In recent weeks some medical insurance companies have decided that the treatment of male impotence with the new drug Viagra is worth covering under their pharmacy plans, although on a limited basis.
Yet some obstetrician-gynecologists we've talked with contrast this with the insurers' reluctance to cover female infertility treatments and, even more significantly, with their almost universal refusal to cover female contraception.
One obstetrician, writing in The New York Times, says Oxford Health Plan pays for six Viagra tablets a month for its patients. "However," Dr. Laurie Goldstein continues, "it has often refused to cover oral contraceptives for female patients, even when prescribed for the treatment of other medical problems like premature menopause, polycystic ovary disease or as a prophylaxis for women with a family history of ovarian cancer."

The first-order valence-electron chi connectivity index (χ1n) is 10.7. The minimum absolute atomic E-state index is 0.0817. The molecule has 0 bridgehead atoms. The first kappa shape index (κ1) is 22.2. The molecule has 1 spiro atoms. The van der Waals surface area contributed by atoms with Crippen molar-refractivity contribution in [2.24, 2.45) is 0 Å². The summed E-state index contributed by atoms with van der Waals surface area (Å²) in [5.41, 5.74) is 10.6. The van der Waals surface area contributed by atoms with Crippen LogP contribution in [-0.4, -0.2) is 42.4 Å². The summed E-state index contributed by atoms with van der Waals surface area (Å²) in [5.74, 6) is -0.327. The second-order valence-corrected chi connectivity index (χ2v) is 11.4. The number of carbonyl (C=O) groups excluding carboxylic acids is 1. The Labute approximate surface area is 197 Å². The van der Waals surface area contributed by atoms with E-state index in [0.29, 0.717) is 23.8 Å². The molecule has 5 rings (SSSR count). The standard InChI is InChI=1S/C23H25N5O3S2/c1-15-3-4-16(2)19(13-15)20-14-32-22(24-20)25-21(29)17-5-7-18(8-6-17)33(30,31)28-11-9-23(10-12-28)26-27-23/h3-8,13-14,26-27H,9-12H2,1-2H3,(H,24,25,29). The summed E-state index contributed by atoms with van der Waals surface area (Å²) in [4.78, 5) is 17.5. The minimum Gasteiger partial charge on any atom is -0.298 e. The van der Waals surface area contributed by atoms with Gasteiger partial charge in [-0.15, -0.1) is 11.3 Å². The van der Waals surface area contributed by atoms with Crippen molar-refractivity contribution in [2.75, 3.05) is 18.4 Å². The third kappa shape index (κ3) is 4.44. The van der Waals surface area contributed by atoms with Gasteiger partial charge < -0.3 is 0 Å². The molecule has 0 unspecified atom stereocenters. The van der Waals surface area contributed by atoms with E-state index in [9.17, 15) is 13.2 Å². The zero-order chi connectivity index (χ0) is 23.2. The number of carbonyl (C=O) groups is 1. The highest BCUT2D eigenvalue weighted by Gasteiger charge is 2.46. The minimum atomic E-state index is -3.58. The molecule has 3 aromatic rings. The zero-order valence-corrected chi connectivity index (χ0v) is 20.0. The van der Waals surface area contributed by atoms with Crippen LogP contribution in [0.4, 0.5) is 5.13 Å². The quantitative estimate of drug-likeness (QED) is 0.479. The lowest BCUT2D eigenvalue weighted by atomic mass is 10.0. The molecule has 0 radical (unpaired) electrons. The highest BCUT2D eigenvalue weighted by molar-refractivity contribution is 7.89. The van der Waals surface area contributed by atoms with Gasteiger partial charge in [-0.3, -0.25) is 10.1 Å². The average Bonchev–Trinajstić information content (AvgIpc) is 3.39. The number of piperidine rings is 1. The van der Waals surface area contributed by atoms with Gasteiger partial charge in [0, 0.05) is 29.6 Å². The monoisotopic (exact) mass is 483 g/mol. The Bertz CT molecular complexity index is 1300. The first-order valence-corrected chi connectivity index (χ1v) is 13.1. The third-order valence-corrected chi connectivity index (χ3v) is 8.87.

This is a paradox that seems impossible to justify. After all, impotence is not a life-threatening condition, but some unwanted pregnancies, certain uterine cancers and ovarian cancer certainly are. At the same time, though, no insurance company or employer should have to subsidize promiscuity by paying for elective birth control.
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